Take the charity press director who, having listened to me talk about focusing on media actions that deliver results rather than mere coverage, asked about getting articles written to raise the profile of his chief executive in the voluntary sector.
My suggestion that bosses should do something worthy of the headlines they desire, and specifically get out a bit more rather than just aim to be a big fish in the charity world's rather minuscule pond, did not seem to convince.
Of far greater importance was a moment when a passing remark from the platform prompted a rush of questioning hands. The nerve was touched during my session on ideas and how to pitch them, when a fellow panellist advised charities that they could achieve greater media impact if they worked in coalitions.
It's an obvious suggestion, enabling charities - particularly the small and the specialist - to cut costs, share expertise and achieve more bang for their bucks at a time when scores, if not hundreds, of groups are operating in similar territory. But the hands-up sensitivity revealed concerns about both the politics and practicalities of coalition building.
It seems strange that in the voluntary sector, where the level of honesty and integrity should mean that there is no logic to competition, such cooperation seems so hard to develop or sustain. And there are several successful examples of multi-charity campaigns, particularly those global efforts on trade and debt, climate change and landmines.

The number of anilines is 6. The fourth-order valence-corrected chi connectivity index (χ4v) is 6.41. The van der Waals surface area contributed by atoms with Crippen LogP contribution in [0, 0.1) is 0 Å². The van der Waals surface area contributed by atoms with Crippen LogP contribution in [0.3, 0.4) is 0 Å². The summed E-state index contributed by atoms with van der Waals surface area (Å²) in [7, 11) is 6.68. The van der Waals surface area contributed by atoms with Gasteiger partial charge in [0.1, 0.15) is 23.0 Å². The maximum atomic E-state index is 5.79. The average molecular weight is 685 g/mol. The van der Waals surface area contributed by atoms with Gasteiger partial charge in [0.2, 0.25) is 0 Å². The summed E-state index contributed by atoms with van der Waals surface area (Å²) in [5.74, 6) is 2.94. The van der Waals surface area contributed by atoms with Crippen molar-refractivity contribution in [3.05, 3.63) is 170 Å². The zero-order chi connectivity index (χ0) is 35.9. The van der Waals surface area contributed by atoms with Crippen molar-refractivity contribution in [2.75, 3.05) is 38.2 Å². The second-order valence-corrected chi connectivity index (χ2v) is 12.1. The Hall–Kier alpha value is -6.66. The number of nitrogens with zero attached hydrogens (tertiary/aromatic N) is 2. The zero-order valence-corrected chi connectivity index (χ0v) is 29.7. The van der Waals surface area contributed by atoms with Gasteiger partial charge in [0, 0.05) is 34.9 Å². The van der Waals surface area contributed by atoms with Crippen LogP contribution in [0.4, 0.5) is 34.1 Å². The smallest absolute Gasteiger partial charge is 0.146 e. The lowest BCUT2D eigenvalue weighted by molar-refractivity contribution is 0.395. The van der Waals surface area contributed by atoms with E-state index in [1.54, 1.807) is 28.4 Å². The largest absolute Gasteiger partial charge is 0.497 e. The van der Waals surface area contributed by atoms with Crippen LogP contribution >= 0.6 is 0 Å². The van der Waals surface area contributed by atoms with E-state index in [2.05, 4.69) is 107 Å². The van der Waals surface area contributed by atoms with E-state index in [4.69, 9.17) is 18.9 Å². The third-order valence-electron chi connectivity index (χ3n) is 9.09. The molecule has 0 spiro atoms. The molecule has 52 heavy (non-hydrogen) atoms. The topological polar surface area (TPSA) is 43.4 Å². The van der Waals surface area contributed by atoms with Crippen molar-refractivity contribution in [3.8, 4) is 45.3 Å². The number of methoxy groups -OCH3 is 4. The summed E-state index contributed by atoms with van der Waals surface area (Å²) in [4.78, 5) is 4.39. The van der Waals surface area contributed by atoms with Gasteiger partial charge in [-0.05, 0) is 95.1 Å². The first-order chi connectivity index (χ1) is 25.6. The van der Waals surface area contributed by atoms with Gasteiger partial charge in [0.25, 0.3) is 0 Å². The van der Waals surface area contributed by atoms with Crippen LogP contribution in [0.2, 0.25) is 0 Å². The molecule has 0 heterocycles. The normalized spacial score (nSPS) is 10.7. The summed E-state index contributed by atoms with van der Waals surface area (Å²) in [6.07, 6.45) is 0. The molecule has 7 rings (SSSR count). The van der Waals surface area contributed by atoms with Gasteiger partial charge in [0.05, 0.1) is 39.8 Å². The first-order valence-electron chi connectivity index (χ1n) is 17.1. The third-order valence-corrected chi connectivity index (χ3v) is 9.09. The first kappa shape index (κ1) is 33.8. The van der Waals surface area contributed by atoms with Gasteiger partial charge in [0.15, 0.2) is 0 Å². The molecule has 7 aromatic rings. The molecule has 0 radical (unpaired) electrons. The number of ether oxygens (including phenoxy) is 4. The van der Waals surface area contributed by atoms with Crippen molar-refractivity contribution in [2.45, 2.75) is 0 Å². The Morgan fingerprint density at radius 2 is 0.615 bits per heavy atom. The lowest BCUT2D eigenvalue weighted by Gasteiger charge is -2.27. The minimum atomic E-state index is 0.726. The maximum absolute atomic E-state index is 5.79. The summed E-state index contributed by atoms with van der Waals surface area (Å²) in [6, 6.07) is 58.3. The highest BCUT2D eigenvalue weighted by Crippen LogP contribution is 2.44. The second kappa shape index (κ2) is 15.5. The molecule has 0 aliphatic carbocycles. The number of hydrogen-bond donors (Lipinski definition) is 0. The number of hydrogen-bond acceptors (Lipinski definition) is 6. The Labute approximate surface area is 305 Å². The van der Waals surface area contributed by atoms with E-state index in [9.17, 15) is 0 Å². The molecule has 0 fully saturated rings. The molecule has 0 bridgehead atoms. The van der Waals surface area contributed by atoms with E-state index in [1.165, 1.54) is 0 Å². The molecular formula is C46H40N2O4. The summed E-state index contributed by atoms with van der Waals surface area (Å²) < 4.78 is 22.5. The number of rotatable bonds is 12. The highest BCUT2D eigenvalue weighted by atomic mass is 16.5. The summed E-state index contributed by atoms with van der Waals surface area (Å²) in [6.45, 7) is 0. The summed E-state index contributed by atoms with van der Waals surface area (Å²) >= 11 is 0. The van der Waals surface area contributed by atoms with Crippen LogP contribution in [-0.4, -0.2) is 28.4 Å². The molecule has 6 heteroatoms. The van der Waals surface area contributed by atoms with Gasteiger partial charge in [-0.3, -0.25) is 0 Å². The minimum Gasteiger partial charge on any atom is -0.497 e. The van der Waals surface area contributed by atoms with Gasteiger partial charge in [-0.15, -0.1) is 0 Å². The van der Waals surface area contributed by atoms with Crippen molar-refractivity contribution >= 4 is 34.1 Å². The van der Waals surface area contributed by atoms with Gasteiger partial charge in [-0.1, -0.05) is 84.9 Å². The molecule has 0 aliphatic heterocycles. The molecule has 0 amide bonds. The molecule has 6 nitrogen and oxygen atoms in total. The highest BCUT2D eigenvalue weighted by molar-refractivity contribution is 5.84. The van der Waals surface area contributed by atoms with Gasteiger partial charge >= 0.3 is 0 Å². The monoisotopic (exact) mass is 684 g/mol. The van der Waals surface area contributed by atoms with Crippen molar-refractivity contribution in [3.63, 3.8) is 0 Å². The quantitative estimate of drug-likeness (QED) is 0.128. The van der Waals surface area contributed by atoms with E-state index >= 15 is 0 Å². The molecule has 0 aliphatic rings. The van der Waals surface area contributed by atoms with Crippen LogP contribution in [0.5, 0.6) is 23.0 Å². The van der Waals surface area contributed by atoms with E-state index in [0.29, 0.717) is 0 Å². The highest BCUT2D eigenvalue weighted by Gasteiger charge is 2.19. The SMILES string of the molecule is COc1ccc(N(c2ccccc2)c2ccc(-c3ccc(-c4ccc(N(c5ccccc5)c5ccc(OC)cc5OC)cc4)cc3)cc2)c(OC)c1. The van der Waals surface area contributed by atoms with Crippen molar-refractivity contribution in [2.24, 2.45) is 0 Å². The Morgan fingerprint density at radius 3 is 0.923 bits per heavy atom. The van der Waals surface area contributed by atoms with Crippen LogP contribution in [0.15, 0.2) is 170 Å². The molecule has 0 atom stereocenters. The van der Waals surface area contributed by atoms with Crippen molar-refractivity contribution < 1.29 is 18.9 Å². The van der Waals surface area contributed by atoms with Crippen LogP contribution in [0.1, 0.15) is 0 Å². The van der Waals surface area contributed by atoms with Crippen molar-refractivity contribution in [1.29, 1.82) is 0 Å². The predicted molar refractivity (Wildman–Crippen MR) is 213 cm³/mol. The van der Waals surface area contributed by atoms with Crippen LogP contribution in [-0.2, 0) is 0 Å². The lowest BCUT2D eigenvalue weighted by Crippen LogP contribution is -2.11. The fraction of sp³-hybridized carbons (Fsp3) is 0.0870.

So what's the problem about collaborating with friends? Money? Egos? Inexperience? Perhaps one dilemma of media-focused coalitions is that so many communications directors have potentially contradictory double roles as directors of fundraising. All those joint efforts to highlight a vital issue, prompt legal moves, shift attitudes, empower those in need and bring real change will not do much to pay the phone bill.
Let's hope the national hubs are working on coalition building. But is there a more fundamental problem? With changes in the law, additional duties for councils, a better funded welfare state through higher taxes and other potential targets of campaigning coalitions, many charities could shut up shop. And who, despite all the talk of working ourselves out of jobs, wants that to happen?
- Nick Cater is a consultant, speaker and writer: email@example.com